Kirsten's Fan Club
I write this at the end of what is undeniably the most emotional day of my life. Thousands of my fellow citizens have died at the hands of an unknown force, and countless more are injured and/or mourning their loss.
I live less than a mile from the site of the third attack on the U.S., the Pentagon. I gazed at my television in disbelief as the World Trade Center blazed, having just watched live via satellite as a passenger jet filled with Americans accelerated into the South Tower, killing all on board and unthinkable numbers on the ground. Shortly after that, still in shock, I heard a great boom come from outside my townhouse. It did not immediately register that we, too, had been
attacked -- it was unthinkable that such evil could happen in two American cities in as many hours. As the live shot on my television set suddenly changed from downtown Manhattan to suburban Arlington, I was sickened. The sound I heard, the impact I felt, was that of even more innocent Americans slamming helplessly into the earth, killing hundreds or even thousands on the ground.
As the morning went on, even the network anchors seemed at a loss for words. With so much damage and so little information, the general feeling of paralyzed terror was overwhelming. Even now, we do not know who committed this atrocity. All we have to rely on is a President who vows to secure justice, and each other.
But there was good news, too, for our nation today.
Two of the most heartening actions seen today came from our leaders in Washington. The first was a moving rendition of "God Bless America," sung beautifully by none other than our usually-squabbling-and-cranky legislators in the U.S. Congress. Who knew they could sing?
The other noble action taken by our leadership was President Bush's acknowledgement of God, and his recitation of a portion of Psalm 23. In this time of fear and mourning, the President should rely on his faith to see himself and the nation through. I am pleased he chose not to bury his faith in the interest of political correctness.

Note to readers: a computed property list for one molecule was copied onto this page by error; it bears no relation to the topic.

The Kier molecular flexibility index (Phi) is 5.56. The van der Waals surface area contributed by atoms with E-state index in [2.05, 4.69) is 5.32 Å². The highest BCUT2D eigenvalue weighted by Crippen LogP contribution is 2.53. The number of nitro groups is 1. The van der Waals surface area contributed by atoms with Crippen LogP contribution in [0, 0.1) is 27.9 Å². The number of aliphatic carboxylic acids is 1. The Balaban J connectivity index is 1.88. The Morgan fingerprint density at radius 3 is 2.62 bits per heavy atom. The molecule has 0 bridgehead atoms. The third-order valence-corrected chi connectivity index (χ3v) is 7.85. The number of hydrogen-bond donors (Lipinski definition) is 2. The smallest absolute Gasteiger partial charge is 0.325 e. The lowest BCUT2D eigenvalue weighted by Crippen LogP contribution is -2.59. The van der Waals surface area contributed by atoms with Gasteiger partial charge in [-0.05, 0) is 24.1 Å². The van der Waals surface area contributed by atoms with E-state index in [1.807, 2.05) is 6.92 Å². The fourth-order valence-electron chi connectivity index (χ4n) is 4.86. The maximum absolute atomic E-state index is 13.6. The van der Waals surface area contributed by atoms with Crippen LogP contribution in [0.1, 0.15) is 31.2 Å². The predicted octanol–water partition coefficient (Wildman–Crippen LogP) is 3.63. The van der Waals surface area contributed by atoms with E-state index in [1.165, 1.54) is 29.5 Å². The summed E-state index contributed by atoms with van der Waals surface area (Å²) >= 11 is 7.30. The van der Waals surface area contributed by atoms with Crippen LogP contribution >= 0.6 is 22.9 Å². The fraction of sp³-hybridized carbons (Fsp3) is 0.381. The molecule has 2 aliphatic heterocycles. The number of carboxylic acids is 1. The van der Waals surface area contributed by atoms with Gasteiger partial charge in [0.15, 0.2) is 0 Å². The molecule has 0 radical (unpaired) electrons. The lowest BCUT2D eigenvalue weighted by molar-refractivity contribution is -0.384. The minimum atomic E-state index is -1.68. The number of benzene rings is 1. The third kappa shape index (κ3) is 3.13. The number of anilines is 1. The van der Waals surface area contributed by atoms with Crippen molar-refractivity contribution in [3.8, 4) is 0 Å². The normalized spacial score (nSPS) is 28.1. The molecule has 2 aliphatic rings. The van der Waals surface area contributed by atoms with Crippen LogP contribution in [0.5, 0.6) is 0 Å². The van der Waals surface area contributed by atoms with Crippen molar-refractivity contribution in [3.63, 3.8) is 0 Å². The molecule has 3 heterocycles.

Stories of bravery and generosity also abounded as citizens joined together to make the best of a surreal and horrifying situation. Several passengers on hijacked planes risked their immediate safety and their lives to call associates and family on the ground and warn them of what was about to happen. Such people were selfless and courageous, knowing that they could have been shot down in defense or killed by hijackers for their actions. Among these was Barbara Olson, a beautiful and brilliant woman whom I had the pleasure to meet previously on several occasions. Her loss, while no more senseless than that of the other
passengers', will be felt by many in Washington.
In my county of Arlington, Virginia, there were four-to-six hour lines at the Red Cross and area
hospitals -- not for Pentagon injuries, but regular, healthy citizens. Nobody asked them to come, they simply showed
up -- they wanted to give their blood.
In New York, rescuers have uncovered the bodies of many public safety officers who rushed into the burning towers to help the injured, but were trapped when the unstable, 110-story skyscrapers imploded. These brave souls risked their lives to help people who had very little chance of surviving the day. I trust they will be honored for years to come.
Those of us left physically unscathed are flooded with mixed feelings.
On a personal note, I actually had two near-misses today. The first came at 9:43 this morning, when a Boeing passenger jet screamed up the expressway next to my home and crashed 3/4 of a mile away, killing everyone on board and even more inside the Pentagon. The second was when I realized that I could very easily have been on that jet, having been invited to appear on ABC's
Politically Incorrect Tuesday night, but ultimately choosing to fly out next week (I wanted time to get a haircut and a new outfit). Had I chosen to appear
Tuesday night, I would certainly have been on Flight 77, as a P.I. producer reminded me when we spoke
yesterday. It's amazing the things that can save a person's
life -- in my case, a combination of vanity and the grace of God.
As we all deal with a curious mix of survivors' guilt and unabashed thankfulness for our spared lives, we forget politics for the day and turn to patriotism. If we can stand together not just today, but forever against those who would threaten our freedom, we may just keep this country great. But in all of this suffering and attempts to overcome it, one thing is clear: nothing will ever be the same again.
Kirsten's Fan Club
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